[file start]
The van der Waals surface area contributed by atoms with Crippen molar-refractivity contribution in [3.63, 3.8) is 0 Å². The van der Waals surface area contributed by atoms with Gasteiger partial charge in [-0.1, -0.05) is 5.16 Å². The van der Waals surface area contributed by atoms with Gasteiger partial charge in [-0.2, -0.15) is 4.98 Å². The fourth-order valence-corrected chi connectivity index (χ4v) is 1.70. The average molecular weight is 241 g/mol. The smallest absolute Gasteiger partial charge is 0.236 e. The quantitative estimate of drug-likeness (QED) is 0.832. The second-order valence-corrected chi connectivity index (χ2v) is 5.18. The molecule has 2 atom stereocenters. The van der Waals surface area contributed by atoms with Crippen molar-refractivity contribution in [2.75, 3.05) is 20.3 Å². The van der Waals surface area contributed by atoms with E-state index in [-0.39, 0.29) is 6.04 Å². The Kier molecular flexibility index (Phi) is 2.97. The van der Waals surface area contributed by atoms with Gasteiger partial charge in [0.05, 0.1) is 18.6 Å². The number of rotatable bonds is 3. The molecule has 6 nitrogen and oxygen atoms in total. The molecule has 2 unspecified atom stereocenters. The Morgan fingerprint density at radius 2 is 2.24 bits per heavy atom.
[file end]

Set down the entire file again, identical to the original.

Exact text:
The van der Waals surface area contributed by atoms with Crippen molar-refractivity contribution in [3.63, 3.8) is 0 Å². The van der Waals surface area contributed by atoms with Gasteiger partial charge in [-0.1, -0.05) is 5.16 Å². The van der Waals surface area contributed by atoms with Gasteiger partial charge in [-0.2, -0.15) is 4.98 Å². The fourth-order valence-corrected chi connectivity index (χ4v) is 1.70. The average molecular weight is 241 g/mol. The smallest absolute Gasteiger partial charge is 0.236 e. The quantitative estimate of drug-likeness (QED) is 0.832. The second-order valence-corrected chi connectivity index (χ2v) is 5.18. The molecule has 2 atom stereocenters. The van der Waals surface area contributed by atoms with Crippen molar-refractivity contribution in [2.75, 3.05) is 20.3 Å². The van der Waals surface area contributed by atoms with E-state index in [-0.39, 0.29) is 6.04 Å². The Kier molecular flexibility index (Phi) is 2.97. The van der Waals surface area contributed by atoms with Gasteiger partial charge in [0.05, 0.1) is 18.6 Å². The number of rotatable bonds is 3. The molecule has 6 nitrogen and oxygen atoms in total. The molecule has 2 unspecified atom stereocenters. The Morgan fingerprint density at radius 2 is 2.24 bits per heavy atom.